Care and Planting Instructions

Cauliflower prefers well-drained, fertile soil, and full sun. Plants grow 24-30” and take 50-60 days to mature. Set out spring plants 2 to 4 weeks before the last frost. Be prepared to protect them from cold weather with a cloth cover or old milk jug. Space plants 12-18” apart in rows 30” apart.

Cauliflower needs to be supplied with adequate, even moisture to avoid stress. Mulching around the plants with material such as straw or compost will help keep the soil cool and moist and will keep weeds in check. During dry spells, cauliflower requires 1-2” of water weekly. Young heads will benefit from a side dressing of compost matter, fish emulsion, or compost tea every few weeks.

To produce a “white” head you may need to pull the leaves up over heads once they are 2” across and fasten with a clothespin. This shades the head and encourages blanching. The heads are then ready about a week or so after you tie up the leaves.

Cauliflower brassica oleracea var. botrytis

Cauliflower culture –

Cauliflower is a cool-season crop in the Brassica oleracea family, which includes broccoli, Brussels sprouts, cauliflower, collards, kale, and kohlrabi. Snow Crown Cauliflower is easy to grow. Its sweet, mild flavor and rapid growth make it a popular favorite. Huge, flat heads are 7-8” across, weigh 1-2 lbs, and are very cold tolerant. A vigorous grower, it maintains its flavor whether eaten fresh or after freezing. Grows best in cool weather – 60 degrees or less is optimum.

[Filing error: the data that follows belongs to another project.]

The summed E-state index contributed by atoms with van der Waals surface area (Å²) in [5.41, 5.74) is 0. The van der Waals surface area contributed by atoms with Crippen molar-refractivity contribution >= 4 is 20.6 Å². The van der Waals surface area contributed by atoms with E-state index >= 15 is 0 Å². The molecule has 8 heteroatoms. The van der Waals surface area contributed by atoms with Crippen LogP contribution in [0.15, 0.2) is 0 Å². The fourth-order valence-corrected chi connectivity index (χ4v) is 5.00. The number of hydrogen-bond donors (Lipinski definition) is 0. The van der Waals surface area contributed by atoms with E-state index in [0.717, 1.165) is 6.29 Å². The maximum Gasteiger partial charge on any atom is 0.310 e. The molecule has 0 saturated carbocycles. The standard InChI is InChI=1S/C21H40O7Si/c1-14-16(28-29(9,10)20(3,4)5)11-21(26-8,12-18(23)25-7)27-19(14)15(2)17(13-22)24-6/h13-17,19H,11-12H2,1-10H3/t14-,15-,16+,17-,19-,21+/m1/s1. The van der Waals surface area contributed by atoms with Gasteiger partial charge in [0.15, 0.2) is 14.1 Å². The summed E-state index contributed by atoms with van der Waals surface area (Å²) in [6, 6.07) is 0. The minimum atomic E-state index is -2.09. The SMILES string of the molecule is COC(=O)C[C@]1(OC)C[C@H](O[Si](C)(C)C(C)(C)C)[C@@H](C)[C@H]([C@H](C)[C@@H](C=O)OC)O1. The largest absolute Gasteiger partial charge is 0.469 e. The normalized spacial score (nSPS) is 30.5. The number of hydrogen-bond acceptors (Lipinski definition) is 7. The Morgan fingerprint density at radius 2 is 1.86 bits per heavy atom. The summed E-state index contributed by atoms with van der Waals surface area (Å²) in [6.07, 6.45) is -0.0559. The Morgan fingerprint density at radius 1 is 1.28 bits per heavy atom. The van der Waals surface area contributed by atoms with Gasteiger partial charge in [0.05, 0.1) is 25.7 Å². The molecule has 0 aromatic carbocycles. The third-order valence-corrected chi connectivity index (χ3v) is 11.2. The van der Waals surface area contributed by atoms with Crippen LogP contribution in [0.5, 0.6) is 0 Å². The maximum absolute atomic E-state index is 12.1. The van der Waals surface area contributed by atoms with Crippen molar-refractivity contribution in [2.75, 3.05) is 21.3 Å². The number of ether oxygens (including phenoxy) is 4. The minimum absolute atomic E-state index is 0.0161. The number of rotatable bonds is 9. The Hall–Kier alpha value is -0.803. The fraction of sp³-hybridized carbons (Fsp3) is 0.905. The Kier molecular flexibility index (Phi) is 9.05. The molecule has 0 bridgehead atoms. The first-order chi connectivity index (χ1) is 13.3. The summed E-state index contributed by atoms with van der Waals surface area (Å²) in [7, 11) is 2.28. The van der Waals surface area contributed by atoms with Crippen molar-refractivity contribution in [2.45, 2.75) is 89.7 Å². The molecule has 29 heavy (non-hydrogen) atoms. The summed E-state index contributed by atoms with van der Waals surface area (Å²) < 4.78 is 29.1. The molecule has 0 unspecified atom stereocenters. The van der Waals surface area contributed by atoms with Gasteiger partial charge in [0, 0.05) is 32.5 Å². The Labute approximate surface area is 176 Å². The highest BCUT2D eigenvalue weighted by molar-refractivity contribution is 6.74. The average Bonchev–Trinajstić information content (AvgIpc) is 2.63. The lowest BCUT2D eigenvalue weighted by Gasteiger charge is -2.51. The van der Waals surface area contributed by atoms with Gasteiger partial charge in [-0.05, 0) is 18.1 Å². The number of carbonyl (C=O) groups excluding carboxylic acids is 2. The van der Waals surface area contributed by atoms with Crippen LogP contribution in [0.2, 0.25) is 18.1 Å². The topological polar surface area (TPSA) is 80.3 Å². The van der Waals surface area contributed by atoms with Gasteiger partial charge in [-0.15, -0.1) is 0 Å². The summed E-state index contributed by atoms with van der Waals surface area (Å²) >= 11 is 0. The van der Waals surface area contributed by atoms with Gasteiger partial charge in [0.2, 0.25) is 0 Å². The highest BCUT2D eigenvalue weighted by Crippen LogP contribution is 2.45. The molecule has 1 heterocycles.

Harvest before the curds begin to open up and are no longer in a tight formation. Use a sharp knife and cut at the base of the head no matter how small it is. At this stage, heads will not continue to grow larger, but will actually decline in quality. Harvested heads will keep when refrigerated for up to two weeks.

For a fall crop, plants should be set out 6-8 weeks before the first frost. Be prepared to shade them, if needed, to protect from heat. Plants will store for about a month if you pull them up by the roots and hang them upside down in a cool place.